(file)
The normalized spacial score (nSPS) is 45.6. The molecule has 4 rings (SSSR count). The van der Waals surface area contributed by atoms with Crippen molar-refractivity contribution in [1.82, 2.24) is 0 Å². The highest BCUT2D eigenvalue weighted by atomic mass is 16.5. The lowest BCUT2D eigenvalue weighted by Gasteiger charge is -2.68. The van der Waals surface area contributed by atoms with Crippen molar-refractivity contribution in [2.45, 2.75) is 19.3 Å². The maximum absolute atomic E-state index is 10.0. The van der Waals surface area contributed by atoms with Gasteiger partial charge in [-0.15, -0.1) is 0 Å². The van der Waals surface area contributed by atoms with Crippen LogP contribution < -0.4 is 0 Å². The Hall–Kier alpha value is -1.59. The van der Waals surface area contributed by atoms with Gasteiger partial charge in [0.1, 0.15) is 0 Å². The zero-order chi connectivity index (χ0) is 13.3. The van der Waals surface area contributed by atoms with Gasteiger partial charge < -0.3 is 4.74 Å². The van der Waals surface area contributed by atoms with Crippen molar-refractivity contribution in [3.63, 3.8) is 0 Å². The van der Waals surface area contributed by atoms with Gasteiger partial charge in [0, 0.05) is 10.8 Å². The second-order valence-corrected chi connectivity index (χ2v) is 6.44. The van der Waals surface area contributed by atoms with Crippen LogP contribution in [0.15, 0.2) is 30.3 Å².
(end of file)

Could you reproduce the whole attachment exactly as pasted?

The normalized spacial score (nSPS) is 45.6. The molecule has 4 rings (SSSR count). The van der Waals surface area contributed by atoms with Crippen molar-refractivity contribution in [1.82, 2.24) is 0 Å². The highest BCUT2D eigenvalue weighted by atomic mass is 16.5. The lowest BCUT2D eigenvalue weighted by Gasteiger charge is -2.68. The van der Waals surface area contributed by atoms with Crippen molar-refractivity contribution in [2.45, 2.75) is 19.3 Å². The maximum absolute atomic E-state index is 10.0. The van der Waals surface area contributed by atoms with Gasteiger partial charge in [-0.15, -0.1) is 0 Å². The van der Waals surface area contributed by atoms with Crippen LogP contribution < -0.4 is 0 Å². The Hall–Kier alpha value is -1.59. The van der Waals surface area contributed by atoms with Gasteiger partial charge in [0.1, 0.15) is 0 Å². The zero-order chi connectivity index (χ0) is 13.3. The van der Waals surface area contributed by atoms with Gasteiger partial charge < -0.3 is 4.74 Å². The van der Waals surface area contributed by atoms with Crippen molar-refractivity contribution in [3.63, 3.8) is 0 Å². The van der Waals surface area contributed by atoms with Gasteiger partial charge in [0, 0.05) is 10.8 Å². The second-order valence-corrected chi connectivity index (χ2v) is 6.44. The van der Waals surface area contributed by atoms with Crippen LogP contribution in [0.15, 0.2) is 30.3 Å².